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Ideas for front garden

Hello,

I am looking for any kind of ideas for this front garden (attaching photos). I want to make it nicer and introduce some changes. It's not a full blank canvas, but please suggest anything you think, as long as it's not too costly (doing lots of other works in the house/back garden so want to keep this expense to a minimum for the time being).

I know these things are very personal and in terms of plants I'll definitely have a look to choose myself, it's mostly about structure that I am without a clue (e.g. a medium size shrub here, a path there, etc).

One thing is that I don't want to block the view too much, the garden and the house are elevanted with respect to the road, and the house is actually far from the road so privacy is not a concern.

- The middle circle: this has to go away, I don't like it at all.
- Would maybe want some hedges in the road/driveway sides but nothing too tall, just to add a bit of structure?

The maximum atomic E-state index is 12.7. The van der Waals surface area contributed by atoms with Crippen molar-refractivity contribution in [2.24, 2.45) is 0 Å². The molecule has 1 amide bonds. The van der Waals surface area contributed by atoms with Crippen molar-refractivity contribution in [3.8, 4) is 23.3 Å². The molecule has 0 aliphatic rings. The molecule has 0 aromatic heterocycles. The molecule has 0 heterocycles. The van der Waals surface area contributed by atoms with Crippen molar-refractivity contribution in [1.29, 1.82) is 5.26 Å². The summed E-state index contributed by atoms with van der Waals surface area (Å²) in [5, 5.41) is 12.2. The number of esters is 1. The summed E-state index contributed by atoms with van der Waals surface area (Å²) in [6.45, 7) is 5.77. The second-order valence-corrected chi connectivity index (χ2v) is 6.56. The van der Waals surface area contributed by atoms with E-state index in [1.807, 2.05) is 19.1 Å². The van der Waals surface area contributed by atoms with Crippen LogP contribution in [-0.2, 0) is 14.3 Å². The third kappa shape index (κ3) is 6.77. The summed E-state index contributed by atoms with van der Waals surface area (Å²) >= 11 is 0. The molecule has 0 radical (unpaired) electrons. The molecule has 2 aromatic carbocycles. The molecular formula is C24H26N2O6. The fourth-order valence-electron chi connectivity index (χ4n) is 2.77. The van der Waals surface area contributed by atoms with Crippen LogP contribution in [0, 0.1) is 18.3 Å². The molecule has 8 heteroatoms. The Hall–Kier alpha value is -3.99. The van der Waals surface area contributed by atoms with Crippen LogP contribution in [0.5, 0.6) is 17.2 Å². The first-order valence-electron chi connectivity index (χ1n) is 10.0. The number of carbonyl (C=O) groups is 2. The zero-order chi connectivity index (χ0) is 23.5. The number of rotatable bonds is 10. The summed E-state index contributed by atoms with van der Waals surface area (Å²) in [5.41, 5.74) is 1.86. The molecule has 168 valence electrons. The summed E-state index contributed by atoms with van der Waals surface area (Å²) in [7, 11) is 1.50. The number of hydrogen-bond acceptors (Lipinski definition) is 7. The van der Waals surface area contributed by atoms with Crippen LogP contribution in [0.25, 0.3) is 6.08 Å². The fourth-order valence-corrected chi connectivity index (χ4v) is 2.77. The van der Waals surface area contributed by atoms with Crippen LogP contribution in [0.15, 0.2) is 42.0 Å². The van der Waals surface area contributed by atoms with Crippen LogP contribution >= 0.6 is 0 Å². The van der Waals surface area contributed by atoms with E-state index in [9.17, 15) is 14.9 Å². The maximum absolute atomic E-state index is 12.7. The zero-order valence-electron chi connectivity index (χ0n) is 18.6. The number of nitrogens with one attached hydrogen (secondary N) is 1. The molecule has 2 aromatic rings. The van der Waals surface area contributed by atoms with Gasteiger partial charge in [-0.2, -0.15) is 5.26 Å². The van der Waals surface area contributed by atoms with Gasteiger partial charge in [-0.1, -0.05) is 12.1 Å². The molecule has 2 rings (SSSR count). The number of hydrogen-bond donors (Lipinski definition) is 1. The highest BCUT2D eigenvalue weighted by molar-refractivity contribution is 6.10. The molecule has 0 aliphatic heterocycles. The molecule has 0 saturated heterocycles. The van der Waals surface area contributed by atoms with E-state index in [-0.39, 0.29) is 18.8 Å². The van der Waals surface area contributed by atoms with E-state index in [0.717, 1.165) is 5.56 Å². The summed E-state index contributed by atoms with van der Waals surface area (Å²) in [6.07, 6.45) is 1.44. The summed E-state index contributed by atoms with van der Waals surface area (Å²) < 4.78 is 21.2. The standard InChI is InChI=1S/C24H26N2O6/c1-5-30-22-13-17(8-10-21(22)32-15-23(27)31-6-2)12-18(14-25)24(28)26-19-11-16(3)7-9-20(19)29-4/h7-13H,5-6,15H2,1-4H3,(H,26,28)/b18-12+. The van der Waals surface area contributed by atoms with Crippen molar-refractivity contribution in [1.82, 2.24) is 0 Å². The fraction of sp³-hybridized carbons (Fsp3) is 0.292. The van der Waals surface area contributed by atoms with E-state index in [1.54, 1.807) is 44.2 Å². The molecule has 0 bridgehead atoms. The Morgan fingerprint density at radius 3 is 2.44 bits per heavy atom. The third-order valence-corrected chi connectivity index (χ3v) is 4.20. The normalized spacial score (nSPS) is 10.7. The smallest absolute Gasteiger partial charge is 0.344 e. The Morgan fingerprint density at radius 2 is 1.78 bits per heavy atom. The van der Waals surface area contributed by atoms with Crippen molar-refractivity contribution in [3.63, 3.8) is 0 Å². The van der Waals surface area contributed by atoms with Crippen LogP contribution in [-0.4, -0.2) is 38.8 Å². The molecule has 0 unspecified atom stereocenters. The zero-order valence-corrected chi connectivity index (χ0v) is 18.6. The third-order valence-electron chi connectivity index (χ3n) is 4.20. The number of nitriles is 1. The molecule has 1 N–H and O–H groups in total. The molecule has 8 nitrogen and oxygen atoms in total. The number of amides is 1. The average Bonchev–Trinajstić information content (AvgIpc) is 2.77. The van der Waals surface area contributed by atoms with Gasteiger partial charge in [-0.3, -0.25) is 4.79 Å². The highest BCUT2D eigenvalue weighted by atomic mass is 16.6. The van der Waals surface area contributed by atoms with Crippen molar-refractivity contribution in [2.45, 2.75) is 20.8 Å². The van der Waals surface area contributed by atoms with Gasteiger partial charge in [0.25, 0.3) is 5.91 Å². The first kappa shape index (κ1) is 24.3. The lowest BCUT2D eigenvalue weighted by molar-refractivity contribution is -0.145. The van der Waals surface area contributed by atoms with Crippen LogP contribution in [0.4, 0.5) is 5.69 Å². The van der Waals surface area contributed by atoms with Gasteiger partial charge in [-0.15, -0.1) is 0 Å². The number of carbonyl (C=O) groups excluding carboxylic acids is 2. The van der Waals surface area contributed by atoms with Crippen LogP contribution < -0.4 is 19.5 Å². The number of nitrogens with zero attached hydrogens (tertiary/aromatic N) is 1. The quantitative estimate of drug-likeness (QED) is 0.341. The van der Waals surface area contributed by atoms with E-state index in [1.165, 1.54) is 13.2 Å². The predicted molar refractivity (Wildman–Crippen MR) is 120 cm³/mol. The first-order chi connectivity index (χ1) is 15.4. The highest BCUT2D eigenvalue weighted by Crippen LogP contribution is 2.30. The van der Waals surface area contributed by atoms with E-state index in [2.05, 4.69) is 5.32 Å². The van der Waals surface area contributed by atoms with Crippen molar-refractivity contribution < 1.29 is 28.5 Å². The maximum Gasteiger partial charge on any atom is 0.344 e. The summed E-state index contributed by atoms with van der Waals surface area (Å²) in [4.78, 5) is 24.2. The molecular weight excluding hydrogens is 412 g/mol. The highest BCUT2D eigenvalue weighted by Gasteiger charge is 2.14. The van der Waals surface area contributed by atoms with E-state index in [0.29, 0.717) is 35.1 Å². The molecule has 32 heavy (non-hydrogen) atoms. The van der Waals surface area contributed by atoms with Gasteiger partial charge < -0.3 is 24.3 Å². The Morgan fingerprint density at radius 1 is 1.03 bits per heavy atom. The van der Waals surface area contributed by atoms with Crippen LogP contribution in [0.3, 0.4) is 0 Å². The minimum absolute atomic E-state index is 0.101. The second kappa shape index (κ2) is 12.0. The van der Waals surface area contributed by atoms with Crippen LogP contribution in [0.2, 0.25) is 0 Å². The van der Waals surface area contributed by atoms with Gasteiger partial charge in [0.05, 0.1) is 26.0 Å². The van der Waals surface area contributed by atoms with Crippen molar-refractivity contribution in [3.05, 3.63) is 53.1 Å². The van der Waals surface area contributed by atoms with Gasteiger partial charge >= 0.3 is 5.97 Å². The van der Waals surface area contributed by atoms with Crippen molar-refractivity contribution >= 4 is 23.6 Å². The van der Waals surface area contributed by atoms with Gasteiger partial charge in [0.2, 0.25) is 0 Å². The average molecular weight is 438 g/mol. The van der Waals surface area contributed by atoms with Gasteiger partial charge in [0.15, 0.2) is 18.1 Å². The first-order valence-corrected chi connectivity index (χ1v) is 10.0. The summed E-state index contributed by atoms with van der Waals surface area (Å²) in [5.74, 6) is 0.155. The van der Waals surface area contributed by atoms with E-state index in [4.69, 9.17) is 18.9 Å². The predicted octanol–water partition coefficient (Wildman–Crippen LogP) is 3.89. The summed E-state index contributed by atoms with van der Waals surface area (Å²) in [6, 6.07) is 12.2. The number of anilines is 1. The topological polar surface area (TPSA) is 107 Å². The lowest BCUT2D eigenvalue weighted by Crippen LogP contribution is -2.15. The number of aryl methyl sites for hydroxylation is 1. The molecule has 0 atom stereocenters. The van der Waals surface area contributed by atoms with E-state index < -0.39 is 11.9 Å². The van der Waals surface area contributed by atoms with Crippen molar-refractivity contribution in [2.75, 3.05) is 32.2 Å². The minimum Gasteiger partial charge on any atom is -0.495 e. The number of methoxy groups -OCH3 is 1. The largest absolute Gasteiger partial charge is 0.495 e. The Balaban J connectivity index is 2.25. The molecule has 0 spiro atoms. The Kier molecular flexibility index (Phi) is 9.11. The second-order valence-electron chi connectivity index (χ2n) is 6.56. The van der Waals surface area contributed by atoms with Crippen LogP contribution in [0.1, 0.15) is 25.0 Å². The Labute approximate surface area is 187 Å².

- The tree will stay there
- Paving: this is the part that I have no idea how to tackle. Anything is welcome. For example, the path that goes to the left on the driveway seems very weird to me, like a path to nowhere. 

Maybe have just one single path in the whole garden? maybe a bit curved

- The two patches of grass which are closer to the house: the one on the left has a rose bush, which after some deliberation I decided to keep. I'd like some planting under it, at the moment I just have a few crocus/tulips/iris bulbs that I planted in the autumn, but they cover only a tiny portion. The rest is just random grass/foliage which looks ugly.

The patch on the right: it's mostly random grass/foliage, with a lot of crocus that appeared in February. Would like something nicer. Again, I'd avoid something tall.